The funds, forming part of a total merger budget of £285 million, were announced following a period of negotiations with three government funding agencies. Sir Martin Harris, vice-chancellor of Manchester, said the package of extra investment on this scale was "unique and unprecedented".
The two institutions will be dissolved in autumn 2004 to form Britain's biggest university with an estimated 34,000 students. The search for a new name and vice-chancellor has begun in earnest.
The extra funds come from the Higher Education Funding Council for England (£20 million); the Office of Science and Technology (£10 million); the Regional Development Agency (£35 million); and an additional £17 million from the government's strategic research investment fund.
Umist vice-chancellor John Garside said the final academic structure of the collegiate institution would be in place by Easter with research focusing on multidisciplinary areas rather than traditional disciplines. There will be a joint estates plan by the end of the year.
Professor Garside said: "From today we will be thinking as one university not two, and that will be a new mindset." He said there would be no compulsory job cuts.
In theory, Manchester and Umist decided to merge last autumn after much soul searching and consultation. In September staff and students will become members of a new "super university" whose name is yet to be decided.
Both vice-chancellors are due to retire in 18 months and insist the new university will be significantly different. "We have the huge advantage of a clean sheet so we won't be hampered by the old ways of doing things," Professor Garside said.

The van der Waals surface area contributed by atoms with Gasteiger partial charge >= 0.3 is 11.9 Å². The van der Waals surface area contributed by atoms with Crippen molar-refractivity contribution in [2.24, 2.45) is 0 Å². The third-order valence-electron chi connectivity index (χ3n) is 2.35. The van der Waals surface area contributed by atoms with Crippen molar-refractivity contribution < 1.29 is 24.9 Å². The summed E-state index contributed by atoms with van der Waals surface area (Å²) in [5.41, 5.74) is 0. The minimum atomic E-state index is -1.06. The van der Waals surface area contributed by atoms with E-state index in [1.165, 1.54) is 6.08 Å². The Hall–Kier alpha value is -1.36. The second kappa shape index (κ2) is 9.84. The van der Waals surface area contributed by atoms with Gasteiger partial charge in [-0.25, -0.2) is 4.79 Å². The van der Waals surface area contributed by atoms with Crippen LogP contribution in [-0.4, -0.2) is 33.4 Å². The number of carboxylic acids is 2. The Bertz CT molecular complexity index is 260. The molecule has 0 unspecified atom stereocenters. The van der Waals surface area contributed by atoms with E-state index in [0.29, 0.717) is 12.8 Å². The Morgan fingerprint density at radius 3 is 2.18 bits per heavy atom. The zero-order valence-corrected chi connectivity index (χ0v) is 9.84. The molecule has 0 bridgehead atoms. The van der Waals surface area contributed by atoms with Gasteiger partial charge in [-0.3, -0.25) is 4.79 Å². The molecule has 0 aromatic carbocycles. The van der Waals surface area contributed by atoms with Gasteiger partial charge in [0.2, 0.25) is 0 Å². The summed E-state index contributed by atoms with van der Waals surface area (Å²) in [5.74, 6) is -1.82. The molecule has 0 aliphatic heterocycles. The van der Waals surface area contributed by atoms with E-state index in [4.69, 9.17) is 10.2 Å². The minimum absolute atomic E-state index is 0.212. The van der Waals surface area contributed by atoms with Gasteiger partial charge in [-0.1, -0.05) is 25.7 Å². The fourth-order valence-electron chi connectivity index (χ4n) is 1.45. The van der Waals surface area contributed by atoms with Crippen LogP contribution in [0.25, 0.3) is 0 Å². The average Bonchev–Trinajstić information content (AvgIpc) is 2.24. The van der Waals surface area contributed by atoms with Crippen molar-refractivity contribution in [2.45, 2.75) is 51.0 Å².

Sir Martin said the merger would succeed because the two institutions were close physically and academically. He said it was time to turn to the academic vision.
But getting the two universities to behave as one will not be easy. Paul Layzell, who is in charge of Project Unity, as the merger is known, said the initiative would fail if the two universities simply entered a marriage of convenience.
Professor Layzell said: "Even if we took the best bits from each and brought them together, we would still have failed. What we are trying to do is create something that is bigger than the sum of its two parts."
Mindful of a history of failed mergers both in higher education and the commercial sector, the two institutions have proceeded towards merger cautiously.
Care was taken to include staff in talks, with 250 people involved last year.
Professor Layzell said: "We had staff involved at all grades, including lay members, and it was key that the merger was not being driven solely by the senior management team."
Joint working groups were also set up to investigate hurdles in finance, human relations, communications and governance.